Recently, legislation has been proposed that would take away the current rights of a sexual assault survivor on a college campus. New legislation would require universities to involve the police in all sexual assault cases being reported to the campus.
Why is this a negative? Currently, a survivor who is not comfortable moving forward with a potential criminal case in the courts can still seek a judicial process on campus – through Title IX which states that all students should have a safe and equal opportunity to learn and exist on campus. Such a judiciary process on campus is not a criminal case. No one is being charged with sexual assault. The goal is to insure a safe campus learning environment for all – equal access to education for everyone.
New proposed legislation would state that if a student did officially report to the campus, that the campus must notify the authorities. Imagine what this will do to the current numbers of survivors coming forward. If you as a survivor know coming forward could result in a criminal investigation and you are not comfortable with that possibility, you are very unlikely to come forward. Thus the survivor does not get the chance to live in a safe campus environment and the entire campus is at a higher risk not being in a safe learning environment.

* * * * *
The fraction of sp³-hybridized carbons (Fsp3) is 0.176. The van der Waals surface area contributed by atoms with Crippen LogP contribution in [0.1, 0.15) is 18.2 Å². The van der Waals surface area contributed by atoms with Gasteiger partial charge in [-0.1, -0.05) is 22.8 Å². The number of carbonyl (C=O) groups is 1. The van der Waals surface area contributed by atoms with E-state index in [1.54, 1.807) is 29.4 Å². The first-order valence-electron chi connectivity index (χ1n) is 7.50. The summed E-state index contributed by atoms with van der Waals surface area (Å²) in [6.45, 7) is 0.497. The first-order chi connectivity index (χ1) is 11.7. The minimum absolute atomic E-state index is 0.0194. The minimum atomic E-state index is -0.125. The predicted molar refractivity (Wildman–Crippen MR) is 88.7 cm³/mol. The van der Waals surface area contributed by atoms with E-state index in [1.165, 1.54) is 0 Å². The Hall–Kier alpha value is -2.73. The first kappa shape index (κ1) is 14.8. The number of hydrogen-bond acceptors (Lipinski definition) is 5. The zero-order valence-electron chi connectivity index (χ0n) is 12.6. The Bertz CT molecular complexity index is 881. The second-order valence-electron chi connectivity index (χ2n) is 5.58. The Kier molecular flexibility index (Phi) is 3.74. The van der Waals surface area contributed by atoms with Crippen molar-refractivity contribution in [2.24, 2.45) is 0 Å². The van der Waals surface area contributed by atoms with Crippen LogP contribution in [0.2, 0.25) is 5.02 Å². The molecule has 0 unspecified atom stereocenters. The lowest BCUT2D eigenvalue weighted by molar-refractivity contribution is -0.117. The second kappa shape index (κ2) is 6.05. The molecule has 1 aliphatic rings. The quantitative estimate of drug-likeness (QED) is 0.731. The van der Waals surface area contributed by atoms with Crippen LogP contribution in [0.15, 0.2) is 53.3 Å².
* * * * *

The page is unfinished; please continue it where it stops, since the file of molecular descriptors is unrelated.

Imagine being a survivor being force told relive what happened to you against your wishes. For any legislation to go against a survivor’s wishes is cruel.
We need to respect the survivor and what the survivor feels comfortable doing or not doing. It isn’t any one’s our jobs to push a survivor to do what WE think is right. Our job is to be there to support each survivor. How do we help support survivors?
- Listen. When something this traumatic happens, talking to someone can be part of the healing process. If a survivor comes to you, thank the survivor for trusting you. Listen. Don’t ask questions. Listen.
- Don’t offer to fix things. Ask the survivor how you can be of support.
- Don’t pressure. Don’t pressure any survivor to do something the survivor doesn’t want to do. Forcing a survivor to involve the police or authorities when the survivor doesn’t want to can often make the situation worse. Some survivors are not ready to talk or don’t want to.
- Be Compassionate. Sometimes you may think you know the right course of action for the survivor to take and if the survivor isn’t listening to you, it may frustrate you. Remember, this is the survivor’s life. The survivor gets to make the choices. Not you. If you show your frustration, you could hurt the survivor from wanting to talk any more – to anyone.
- Thank you for sharing. Thank the survivor for sharing with you and trusting you. The survivor has entrusted you and should feel comfortable knowing you will honor the survivor’s confidentiality at all times.